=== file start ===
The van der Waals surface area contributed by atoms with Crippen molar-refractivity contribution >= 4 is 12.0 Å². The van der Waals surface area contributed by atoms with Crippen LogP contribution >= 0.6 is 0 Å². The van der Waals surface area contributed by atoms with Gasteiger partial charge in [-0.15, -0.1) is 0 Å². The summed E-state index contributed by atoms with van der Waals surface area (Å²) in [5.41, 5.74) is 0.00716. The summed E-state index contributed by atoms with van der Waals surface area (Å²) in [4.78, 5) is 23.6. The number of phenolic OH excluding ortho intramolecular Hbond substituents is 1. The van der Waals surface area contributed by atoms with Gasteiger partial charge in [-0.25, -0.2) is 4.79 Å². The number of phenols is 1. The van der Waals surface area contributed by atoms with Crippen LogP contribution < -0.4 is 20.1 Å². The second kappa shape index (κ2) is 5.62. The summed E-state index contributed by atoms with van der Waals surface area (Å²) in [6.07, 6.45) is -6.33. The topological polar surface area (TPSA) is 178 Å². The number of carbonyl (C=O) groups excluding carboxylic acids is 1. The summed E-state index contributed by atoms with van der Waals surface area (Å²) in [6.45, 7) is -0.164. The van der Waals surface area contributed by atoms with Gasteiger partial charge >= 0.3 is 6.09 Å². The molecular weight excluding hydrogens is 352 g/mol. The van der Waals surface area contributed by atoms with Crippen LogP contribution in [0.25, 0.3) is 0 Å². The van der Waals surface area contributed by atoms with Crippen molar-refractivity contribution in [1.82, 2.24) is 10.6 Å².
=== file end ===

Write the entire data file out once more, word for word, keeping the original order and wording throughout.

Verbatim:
The van der Waals surface area contributed by atoms with Crippen molar-refractivity contribution >= 4 is 12.0 Å². The van der Waals surface area contributed by atoms with Crippen LogP contribution >= 0.6 is 0 Å². The van der Waals surface area contributed by atoms with Gasteiger partial charge in [-0.15, -0.1) is 0 Å². The summed E-state index contributed by atoms with van der Waals surface area (Å²) in [5.41, 5.74) is 0.00716. The summed E-state index contributed by atoms with van der Waals surface area (Å²) in [4.78, 5) is 23.6. The number of phenolic OH excluding ortho intramolecular Hbond substituents is 1. The van der Waals surface area contributed by atoms with Gasteiger partial charge in [-0.25, -0.2) is 4.79 Å². The number of phenols is 1. The van der Waals surface area contributed by atoms with Crippen LogP contribution < -0.4 is 20.1 Å². The second kappa shape index (κ2) is 5.62. The summed E-state index contributed by atoms with van der Waals surface area (Å²) in [6.07, 6.45) is -6.33. The topological polar surface area (TPSA) is 178 Å². The number of carbonyl (C=O) groups excluding carboxylic acids is 1. The summed E-state index contributed by atoms with van der Waals surface area (Å²) in [6.45, 7) is -0.164. The van der Waals surface area contributed by atoms with Gasteiger partial charge >= 0.3 is 6.09 Å². The molecular weight excluding hydrogens is 352 g/mol. The van der Waals surface area contributed by atoms with Crippen LogP contribution in [0.25, 0.3) is 0 Å². The van der Waals surface area contributed by atoms with Crippen molar-refractivity contribution in [1.82, 2.24) is 10.6 Å².